Strong radiation from one of the most intense solar storms in the past five years has temporarily "blinded" a European spacecraft in orbit around Venus, and mission controllers are now racing to fix the problem.
The European Space Agency's Venus Express probe, which is located much closer to the sun than Earth, experienced high doses of radiation from the recent solar storm, and on Tuesday (March 6) at 8:40 p.m. EST (0140 GMT March 7), spacecraft operators reported that Venus Express' onboard startracker cameras had become blinded.
After being bombarded by solar radiation Tuesday, the cameras were unable to pick up any stars, said Octavio Camino, the Venus Express spacecraft operation manager at ESA's European Space Operations Center in Darmstadt, Germany.
"We were not able to detect any stars, so we decided to switch to the B unit, but we saw exactly the same thing," Camino told SPACE.com. "Both of them were blinded by heavy solar activity. Since then, we have not been able to get them back on track, so we are doing a lot of things in order to keep the spacecraft in a safe configuration." [Photos: Huge Solar Flare Eruptions of 2012]
The startracker cameras take pictures of the sky and use internal databases to recognize the stars. The Venus Express probe uses this information to measure its position and orientation in space.
"This information is calibrated with another tool, called gyroscopes, that tell the spacecraft what it's pointing at and what its angular rotation is," said Paolo Ferri, head of ESA's solar and planetary mission operations. "So the spacecraft uses the gyroscope information plus the calibrated information from startrackers to realize its current attitude."
These cameras are crucial on all spacecraft, but are particularly important for interplanetary probes, since they have to continuously point their solar arrays at the sun and their antennas at the ground, Ferri told SPACE.com.
Spacecraft operators have full control of Venus Express but are relying on just the onboard gyroscopes and manual corrections as they attempt to regain the startracker cameras.
"For a human being, the startrackers are the eyes and the gyroscopes are the ears," Ferri said. "When you close your eyes, you can go on for a while with your ears if you're walking, but sooner or later you have to open your eyes and see where you are because the ears are not accurate enough."
The sun has been active all week, but a strong solar storm erupted after the sun fired off two huge solar flares Tuesday. These flares unleashed a wave of solar plasma and energetic particles, called a coronal mass ejection, into space. Space weather scientists predicted that as these particles travel through space and bombard Earth's magnetic field, satellites and power grids on the ground could experience some disruptions.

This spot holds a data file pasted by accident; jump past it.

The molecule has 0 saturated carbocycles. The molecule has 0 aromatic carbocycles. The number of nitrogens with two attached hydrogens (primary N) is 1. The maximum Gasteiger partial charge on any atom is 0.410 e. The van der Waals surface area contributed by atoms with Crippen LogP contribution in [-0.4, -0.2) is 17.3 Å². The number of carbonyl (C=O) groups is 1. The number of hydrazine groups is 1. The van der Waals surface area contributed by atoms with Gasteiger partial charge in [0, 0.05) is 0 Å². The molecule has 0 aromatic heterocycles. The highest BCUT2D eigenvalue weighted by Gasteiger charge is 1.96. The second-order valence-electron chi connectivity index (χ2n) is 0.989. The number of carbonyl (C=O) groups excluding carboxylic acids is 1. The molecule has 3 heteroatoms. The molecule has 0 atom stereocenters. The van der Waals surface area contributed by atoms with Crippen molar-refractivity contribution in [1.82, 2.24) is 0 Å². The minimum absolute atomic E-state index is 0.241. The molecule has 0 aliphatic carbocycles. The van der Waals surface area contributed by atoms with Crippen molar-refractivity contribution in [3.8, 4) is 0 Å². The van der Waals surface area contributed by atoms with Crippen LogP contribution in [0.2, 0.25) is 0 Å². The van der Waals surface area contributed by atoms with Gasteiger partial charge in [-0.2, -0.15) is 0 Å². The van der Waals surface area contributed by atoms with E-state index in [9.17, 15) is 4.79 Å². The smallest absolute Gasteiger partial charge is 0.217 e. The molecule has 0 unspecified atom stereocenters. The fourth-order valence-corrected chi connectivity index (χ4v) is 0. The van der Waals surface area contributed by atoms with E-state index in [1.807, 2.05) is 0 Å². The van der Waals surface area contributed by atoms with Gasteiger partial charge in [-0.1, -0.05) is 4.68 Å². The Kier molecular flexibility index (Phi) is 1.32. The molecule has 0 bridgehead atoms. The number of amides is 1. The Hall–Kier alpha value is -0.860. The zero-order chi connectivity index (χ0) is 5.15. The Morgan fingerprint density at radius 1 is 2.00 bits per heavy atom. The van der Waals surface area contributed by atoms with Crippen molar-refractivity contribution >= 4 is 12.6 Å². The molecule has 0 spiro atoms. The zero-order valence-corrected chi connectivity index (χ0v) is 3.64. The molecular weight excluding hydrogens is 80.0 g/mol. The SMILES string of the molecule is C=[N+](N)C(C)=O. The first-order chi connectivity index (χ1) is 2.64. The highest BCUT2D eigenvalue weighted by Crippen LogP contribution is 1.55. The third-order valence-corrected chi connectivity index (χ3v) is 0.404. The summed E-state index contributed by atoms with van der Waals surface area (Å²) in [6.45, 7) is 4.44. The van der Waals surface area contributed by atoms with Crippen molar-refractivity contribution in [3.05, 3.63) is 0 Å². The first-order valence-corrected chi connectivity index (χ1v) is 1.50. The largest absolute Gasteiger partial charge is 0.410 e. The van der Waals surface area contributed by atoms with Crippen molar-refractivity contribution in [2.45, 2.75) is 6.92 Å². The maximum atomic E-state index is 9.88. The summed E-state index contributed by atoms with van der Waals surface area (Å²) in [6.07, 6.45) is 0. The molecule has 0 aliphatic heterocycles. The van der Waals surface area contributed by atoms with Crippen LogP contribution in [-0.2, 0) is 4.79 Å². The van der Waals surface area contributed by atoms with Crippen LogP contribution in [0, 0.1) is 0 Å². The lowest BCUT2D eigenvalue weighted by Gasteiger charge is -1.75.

Venus Express' blindness is not expected to be permanent, and as the sun's activity has waxed and waned, the spacecraft has experienced similar glitches in the past. Still, the cameras have been out of commission for nearly 40 hours now, which is an unusually long time, Ferri said.
"On this spacecraft, we've had between five and 10 cases where solar activity caused a drop of the startrackers," he explained. "In a case like this one, where it lasts so long, it's quite unusual. We had one time in the past where this lasted 32 hours, but this is quite a long duration, so it's sort of an exceptional case for us."
ESA officials anticipate that this issue could last several days, particularly because the sun shows no signs of quieting down.
"We have several days of margin if we need it, but of course we're concerned," Ferri said. "We don't like to be in this type of situation. Normally these spacecraft are very autonomous, but this forces us to do a lot of manual operations that we normally don't do."
Eventually, the spacecraft is expected to return to normal operations, but ESA officials will continue to closely monitor the situation and maintain control of the probe. In the meantime, mission controllers have suspended many functions aboard Venus Express until things return to normal.
"We're not assuming that this type of problem is permanent," Ferri said. "The sun normally goes through increases and decreases like this, and we need just a short period of quiet for us to recover to normal and for the startracker to reacquire the stars by itself. It's a lot of manual babysitting now, but we don't expect this to last forever."
This story was provided by SPACE.com, a sister site to LiveScience. You can follow SPACE.com staff writer Denise Chow on Twitter @denisechow. Follow SPACE.com for the latest in space science and exploration news on Twitter @Spacedotcom and on Facebook.